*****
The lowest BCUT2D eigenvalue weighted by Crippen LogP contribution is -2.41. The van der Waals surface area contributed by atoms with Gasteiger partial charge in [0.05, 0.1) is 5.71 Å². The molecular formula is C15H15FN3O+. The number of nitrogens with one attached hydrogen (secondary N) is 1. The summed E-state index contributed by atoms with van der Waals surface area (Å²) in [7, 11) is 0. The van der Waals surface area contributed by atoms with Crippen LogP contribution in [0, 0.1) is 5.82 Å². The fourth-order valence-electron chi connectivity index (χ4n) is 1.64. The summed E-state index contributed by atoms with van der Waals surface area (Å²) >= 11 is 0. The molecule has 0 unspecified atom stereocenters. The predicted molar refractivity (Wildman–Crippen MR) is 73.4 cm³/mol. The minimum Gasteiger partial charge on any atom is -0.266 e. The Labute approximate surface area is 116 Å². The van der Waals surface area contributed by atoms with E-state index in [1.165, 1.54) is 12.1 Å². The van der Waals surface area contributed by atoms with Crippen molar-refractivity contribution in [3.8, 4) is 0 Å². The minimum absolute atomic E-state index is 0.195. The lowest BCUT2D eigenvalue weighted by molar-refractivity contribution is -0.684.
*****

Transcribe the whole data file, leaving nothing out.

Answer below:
The lowest BCUT2D eigenvalue weighted by Crippen LogP contribution is -2.41. The van der Waals surface area contributed by atoms with Gasteiger partial charge in [0.05, 0.1) is 5.71 Å². The molecular formula is C15H15FN3O+. The number of nitrogens with one attached hydrogen (secondary N) is 1. The summed E-state index contributed by atoms with van der Waals surface area (Å²) in [7, 11) is 0. The van der Waals surface area contributed by atoms with Crippen LogP contribution in [0, 0.1) is 5.82 Å². The fourth-order valence-electron chi connectivity index (χ4n) is 1.64. The summed E-state index contributed by atoms with van der Waals surface area (Å²) >= 11 is 0. The molecule has 0 unspecified atom stereocenters. The predicted molar refractivity (Wildman–Crippen MR) is 73.4 cm³/mol. The minimum Gasteiger partial charge on any atom is -0.266 e. The Labute approximate surface area is 116 Å². The van der Waals surface area contributed by atoms with E-state index in [1.165, 1.54) is 12.1 Å². The van der Waals surface area contributed by atoms with Crippen molar-refractivity contribution in [3.8, 4) is 0 Å². The minimum absolute atomic E-state index is 0.195. The lowest BCUT2D eigenvalue weighted by molar-refractivity contribution is -0.684.